Alexios I of Trebizond
Alexios I Megas Komnenos or Alexius I Comnenus (Greek: Αλέξιος Α΄ Μέγας Κομνηνός, "Alexios I Megas Komnēnos"; c. 1182 –
February 1, 1222) was Emperor of Trebizond from ruled 1204to 1222. He was the eldest son of Manuel Komnenos and of Rusudan, daughter of George III of Georgia. He was thus a grandson of the Byzantine EmperorAndronikos I. Andronikos was dethroned and killed in 1185. Manuel was blinded at the same time and may well have died; at any rate he disappears from the historical record. He left two children, the Caesars Alexios and David. Their mother Rusudan fled either to Georgia or to the southern coast of the Black Sea.
Formation of the Empire
The month before Constantinople fell in 1204, Alexios occupied
Trebizondwith the aid of a Georgian contingent provided by his aunt, Queen Tamar of Georgia.
The new ruler was only twenty-two years old. [
Michael Panaretos, "History" p. 266 Lambros.] The Komnenosfamily was popular on the Black Seacoast, from which it had come originally, and where it had left roots. In 1182 his grandfather Andronikos had a stronghold at Oinaion between Trebizond and Sinope. Those three places all declared for Alexios, and while he remained cautiously in the neighbourhood of Trebizond, his brother David, aided by the Georgians and local mercenaries, made himself master of Pontusand Paphlagonia, including Kastamonou, said to be the ancestral castle of the Komnenoi. David conquered as far west as Herakleia Pontike well on the way to Constantinople.
Alexios took the title of Emperor of the Romans and may have also taken the title Grand Komnenos ("Megas Komnenos"), but this appellation does not appear until the Annales of George Acropolites. The new title and the Trapezuntine dynasty would last 257 years — the longest, as Bessarion wrote, in Byzantine history. From Herakleia the new state extended east to Trebizond itself and then to Soterioupolis on the Georgian frontier. Alexios made parts of the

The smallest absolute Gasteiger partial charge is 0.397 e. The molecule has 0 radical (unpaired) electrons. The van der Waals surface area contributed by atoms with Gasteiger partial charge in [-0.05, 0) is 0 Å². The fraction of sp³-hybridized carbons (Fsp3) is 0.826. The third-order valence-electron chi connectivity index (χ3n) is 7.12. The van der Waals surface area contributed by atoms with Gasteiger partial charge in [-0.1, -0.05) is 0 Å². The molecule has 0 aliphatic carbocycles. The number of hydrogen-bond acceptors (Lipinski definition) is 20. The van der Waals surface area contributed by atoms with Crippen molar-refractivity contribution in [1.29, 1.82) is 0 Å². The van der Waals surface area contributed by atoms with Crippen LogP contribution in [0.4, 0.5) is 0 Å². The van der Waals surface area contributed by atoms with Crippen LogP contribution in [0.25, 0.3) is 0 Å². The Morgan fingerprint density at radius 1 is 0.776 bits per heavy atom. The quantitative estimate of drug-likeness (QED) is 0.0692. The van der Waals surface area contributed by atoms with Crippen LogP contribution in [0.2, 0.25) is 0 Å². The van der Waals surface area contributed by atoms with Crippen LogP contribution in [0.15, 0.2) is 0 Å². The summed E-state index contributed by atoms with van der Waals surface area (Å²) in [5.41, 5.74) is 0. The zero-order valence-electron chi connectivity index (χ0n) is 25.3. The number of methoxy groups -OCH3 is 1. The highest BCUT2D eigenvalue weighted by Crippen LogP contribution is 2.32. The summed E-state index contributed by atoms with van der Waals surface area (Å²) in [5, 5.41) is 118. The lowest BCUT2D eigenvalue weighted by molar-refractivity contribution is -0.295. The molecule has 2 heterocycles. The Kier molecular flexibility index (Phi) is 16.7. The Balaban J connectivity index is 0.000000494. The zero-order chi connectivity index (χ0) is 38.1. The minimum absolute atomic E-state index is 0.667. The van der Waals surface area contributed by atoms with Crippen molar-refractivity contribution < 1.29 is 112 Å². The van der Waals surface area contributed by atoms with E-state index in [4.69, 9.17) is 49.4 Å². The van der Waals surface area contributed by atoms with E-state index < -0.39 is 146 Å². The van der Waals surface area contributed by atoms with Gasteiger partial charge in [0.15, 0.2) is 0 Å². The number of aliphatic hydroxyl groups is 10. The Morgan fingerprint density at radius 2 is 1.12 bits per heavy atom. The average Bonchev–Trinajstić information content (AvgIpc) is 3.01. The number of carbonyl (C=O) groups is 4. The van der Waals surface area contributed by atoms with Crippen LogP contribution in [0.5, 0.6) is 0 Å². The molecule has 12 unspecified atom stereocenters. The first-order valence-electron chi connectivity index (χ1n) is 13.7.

Crimeatributary to Trebizond. Cherson, Kerchand their hinterlands were governed as an overseas province called Perateia('beyond the sea'). The loss of Sinope to the Seljuk Turksof Rum in 1214 isolated Trebizond from direct contact with (and further territorial encroachment by) the Empire of Nicaea. Trapezuntine foreign policy now focused on relations with Georgia, the Sultanate of Iconium, the Italian maritime cities (especially the Genoese, and the small emirates of Erzerumand Erzincan.
The Komnenoi faced dangers. Besides the
Empire of Nicaeaestablished by Theodore I Laskaris, Amisous, under the rule of Sabbas Asidenos, formed an enclave in their territory and interrupted access to the Black Sea. Mad Theodore Mangaphas held Philadelphia. Manuel Maurozomesmade himself secure on the Maeander by giving his daughter in marriage to Kaykhusraw I, the Seljuk Sultan of Iconiumwho was lord of the greater part of Asia Minor. The distant Armenian kingdom in Cilicia and the Armenian colony in the Troadwere not threats. Alexios was allied to Georgia. The treaty by which the Latin conquerors of Constantinople had partitioned the empire assigned much of the new Trapezuntine state - Paphlagonia, Oinaion, Amisous, and Sinope to the Latin Emperor.
eljuk and Nicaean Wars